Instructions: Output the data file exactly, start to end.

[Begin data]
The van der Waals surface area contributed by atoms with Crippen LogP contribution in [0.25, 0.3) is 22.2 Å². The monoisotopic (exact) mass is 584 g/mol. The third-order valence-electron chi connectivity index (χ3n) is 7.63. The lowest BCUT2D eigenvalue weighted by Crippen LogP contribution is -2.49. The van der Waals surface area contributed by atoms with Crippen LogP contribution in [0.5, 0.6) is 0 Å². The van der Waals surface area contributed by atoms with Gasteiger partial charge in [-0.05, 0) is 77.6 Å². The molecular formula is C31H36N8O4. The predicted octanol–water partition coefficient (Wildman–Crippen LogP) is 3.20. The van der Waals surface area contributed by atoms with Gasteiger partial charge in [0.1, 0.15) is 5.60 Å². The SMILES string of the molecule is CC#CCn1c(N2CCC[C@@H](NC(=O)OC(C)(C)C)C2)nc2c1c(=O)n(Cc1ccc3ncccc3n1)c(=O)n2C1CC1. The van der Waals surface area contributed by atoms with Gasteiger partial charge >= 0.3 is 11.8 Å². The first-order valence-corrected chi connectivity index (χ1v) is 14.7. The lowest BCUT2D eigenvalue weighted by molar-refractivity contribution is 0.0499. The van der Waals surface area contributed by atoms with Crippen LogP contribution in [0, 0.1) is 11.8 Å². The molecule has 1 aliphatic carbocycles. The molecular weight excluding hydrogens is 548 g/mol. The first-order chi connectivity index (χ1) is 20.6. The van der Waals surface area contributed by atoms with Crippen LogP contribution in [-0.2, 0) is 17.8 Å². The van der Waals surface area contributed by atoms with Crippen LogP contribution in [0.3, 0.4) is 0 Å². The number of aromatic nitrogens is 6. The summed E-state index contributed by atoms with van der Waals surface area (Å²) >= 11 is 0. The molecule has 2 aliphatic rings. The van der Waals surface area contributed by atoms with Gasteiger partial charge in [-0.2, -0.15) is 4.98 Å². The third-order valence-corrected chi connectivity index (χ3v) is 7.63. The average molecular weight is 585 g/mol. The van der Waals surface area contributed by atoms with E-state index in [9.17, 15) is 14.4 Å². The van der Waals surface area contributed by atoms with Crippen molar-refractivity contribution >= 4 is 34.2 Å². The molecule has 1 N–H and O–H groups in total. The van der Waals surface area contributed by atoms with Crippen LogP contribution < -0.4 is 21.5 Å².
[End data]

The van der Waals surface area contributed by atoms with Crippen LogP contribution in [0.25, 0.3) is 22.2 Å². The monoisotopic (exact) mass is 584 g/mol. The third-order valence-electron chi connectivity index (χ3n) is 7.63. The lowest BCUT2D eigenvalue weighted by Crippen LogP contribution is -2.49. The van der Waals surface area contributed by atoms with Crippen LogP contribution in [0.5, 0.6) is 0 Å². The van der Waals surface area contributed by atoms with Gasteiger partial charge in [-0.05, 0) is 77.6 Å². The molecular formula is C31H36N8O4. The predicted octanol–water partition coefficient (Wildman–Crippen LogP) is 3.20. The van der Waals surface area contributed by atoms with Gasteiger partial charge in [0.1, 0.15) is 5.60 Å². The SMILES string of the molecule is CC#CCn1c(N2CCC[C@@H](NC(=O)OC(C)(C)C)C2)nc2c1c(=O)n(Cc1ccc3ncccc3n1)c(=O)n2C1CC1. The van der Waals surface area contributed by atoms with Gasteiger partial charge >= 0.3 is 11.8 Å². The first-order valence-corrected chi connectivity index (χ1v) is 14.7. The lowest BCUT2D eigenvalue weighted by molar-refractivity contribution is 0.0499. The van der Waals surface area contributed by atoms with Crippen LogP contribution in [0, 0.1) is 11.8 Å². The molecule has 1 aliphatic carbocycles. The molecular weight excluding hydrogens is 548 g/mol. The first-order chi connectivity index (χ1) is 20.6. The van der Waals surface area contributed by atoms with Crippen LogP contribution in [-0.2, 0) is 17.8 Å². The van der Waals surface area contributed by atoms with Crippen LogP contribution in [0.3, 0.4) is 0 Å². The number of aromatic nitrogens is 6. The summed E-state index contributed by atoms with van der Waals surface area (Å²) >= 11 is 0. The molecule has 2 aliphatic rings. The van der Waals surface area contributed by atoms with Gasteiger partial charge in [-0.2, -0.15) is 4.98 Å². The third-order valence-corrected chi connectivity index (χ3v) is 7.63. The average molecular weight is 585 g/mol. The van der Waals surface area contributed by atoms with E-state index in [9.17, 15) is 14.4 Å². The van der Waals surface area contributed by atoms with Crippen molar-refractivity contribution >= 4 is 34.2 Å². The molecule has 1 N–H and O–H groups in total. The van der Waals surface area contributed by atoms with Crippen LogP contribution < -0.4 is 21.5 Å².